UNITED KINGDOM Extends e-Passport Gates To Key Countries, Signalling Post-Brexit Business Favourites

UK extends ePassport gates to key countries, signalling post-Brexit business favourites

The ePassport gates, which are currently installed at Heathrow airport, allow passengers to get through security quickly without needing to interact with a human border agent. They rely on facial recognition, which is checked against the passenger’s scanned passport.

Passengers at Gatwick Airport queue to have their passports checked upon entering the UK
Passengers at Gatwick Airport queue to have their passports checked upon entering the UK ( Getty )

At present the ePassport gates are available to UK, EU, EEA or Swiss holders of ‘chipped’ biometric passports only, meaning visitors from other nations face long queues.

Countries gaining ePassport gates access provides insight into post-Brexit ambitions

The countries being given access to the ePassport gates provide insight into which nations the UK is most keen to do business with following Brexit.

A child, covered by emergency blankets, reacts as she arrives, with other refugees and migrants, on the Greek island of Lesbos, At least five migrants including three children, died after four boats sank between Turkey and Greece, as rescue workers searched the sea for dozens more, the Greek coastguard said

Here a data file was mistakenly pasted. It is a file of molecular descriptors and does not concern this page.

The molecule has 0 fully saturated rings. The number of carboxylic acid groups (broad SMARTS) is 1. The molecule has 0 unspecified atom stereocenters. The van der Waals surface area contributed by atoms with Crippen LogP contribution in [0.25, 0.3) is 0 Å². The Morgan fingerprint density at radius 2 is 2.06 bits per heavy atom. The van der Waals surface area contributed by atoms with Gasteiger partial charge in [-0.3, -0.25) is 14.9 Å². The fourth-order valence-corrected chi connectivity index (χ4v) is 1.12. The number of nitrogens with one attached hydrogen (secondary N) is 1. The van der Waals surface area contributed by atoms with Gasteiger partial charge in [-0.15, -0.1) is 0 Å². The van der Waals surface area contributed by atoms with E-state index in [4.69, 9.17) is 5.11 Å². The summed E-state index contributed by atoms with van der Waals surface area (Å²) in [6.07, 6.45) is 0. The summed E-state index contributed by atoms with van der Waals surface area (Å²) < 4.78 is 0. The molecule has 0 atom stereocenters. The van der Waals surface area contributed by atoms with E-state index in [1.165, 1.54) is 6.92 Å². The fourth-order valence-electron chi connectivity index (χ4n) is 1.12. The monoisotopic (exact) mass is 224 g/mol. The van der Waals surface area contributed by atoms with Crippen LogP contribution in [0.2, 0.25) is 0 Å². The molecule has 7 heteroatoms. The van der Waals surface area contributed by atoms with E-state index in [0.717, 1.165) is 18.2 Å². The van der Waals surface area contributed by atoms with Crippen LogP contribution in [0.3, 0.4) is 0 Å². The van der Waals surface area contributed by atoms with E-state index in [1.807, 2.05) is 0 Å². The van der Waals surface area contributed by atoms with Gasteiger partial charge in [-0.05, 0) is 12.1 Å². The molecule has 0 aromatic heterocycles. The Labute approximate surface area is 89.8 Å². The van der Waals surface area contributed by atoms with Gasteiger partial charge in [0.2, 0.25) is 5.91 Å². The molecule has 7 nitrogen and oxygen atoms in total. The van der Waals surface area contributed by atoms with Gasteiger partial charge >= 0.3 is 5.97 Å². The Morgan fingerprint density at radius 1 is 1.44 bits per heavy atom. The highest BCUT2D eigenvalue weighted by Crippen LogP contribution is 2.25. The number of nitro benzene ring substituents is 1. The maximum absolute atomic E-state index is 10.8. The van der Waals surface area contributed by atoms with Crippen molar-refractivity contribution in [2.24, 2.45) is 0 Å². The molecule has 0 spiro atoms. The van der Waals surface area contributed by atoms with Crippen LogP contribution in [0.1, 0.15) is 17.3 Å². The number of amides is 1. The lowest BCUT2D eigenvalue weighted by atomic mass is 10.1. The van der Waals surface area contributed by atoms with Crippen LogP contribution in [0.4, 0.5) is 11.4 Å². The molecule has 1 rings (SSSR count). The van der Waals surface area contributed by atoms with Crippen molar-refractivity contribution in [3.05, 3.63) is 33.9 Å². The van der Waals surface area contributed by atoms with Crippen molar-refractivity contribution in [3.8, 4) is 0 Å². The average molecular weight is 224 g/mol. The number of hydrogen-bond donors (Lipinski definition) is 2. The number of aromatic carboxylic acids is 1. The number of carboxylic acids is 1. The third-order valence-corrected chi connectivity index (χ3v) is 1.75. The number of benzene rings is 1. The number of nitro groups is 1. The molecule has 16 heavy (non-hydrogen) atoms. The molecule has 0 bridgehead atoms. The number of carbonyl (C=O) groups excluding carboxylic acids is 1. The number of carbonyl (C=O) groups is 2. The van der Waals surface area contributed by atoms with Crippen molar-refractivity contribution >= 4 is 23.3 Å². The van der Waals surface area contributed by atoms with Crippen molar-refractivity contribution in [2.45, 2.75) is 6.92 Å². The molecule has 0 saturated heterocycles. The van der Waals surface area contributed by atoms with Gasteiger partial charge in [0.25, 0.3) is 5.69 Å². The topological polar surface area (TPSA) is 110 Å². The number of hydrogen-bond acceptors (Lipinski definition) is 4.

This is because providing access will be of particular benefit to business travellers, for whom any delays at the border can signal significant problems, and in some cases may result in businesses opting to stay away altogether.

A general view of a shelter for migrants inside a hangar of the former Tempelhof airport in Berlin, Germany

Notably, five out of the six countries gaining access are primarily English-speaking, with Japan being the exception.

UK focusing on Trans-Pacific Partnership

Japan has been a key trading target for the UK as a powerhouse in Asia, with considerable efforts made to woo the country. This appears to be having some impact, with Prime Minister Shinzo Abe saying earlier this month that Britain would be welcomed into the Trans-Pacific Partnership (TPP) trading bloc with “open arms”.

Notably all of the other countries being given access to ePassport gates are also in the TPP, with the exception of the US, which withdrew in 2017 as an early act by US President Donald Trump.

The UK has previously indicated a desire to join the TPP, also known as the Comprehensive and Progressive Agreement for Trans-Pacific Partnership (CPTPP), with Secretary of State for International Trade Liam Fox talking positively about the possibility earlier in the year.

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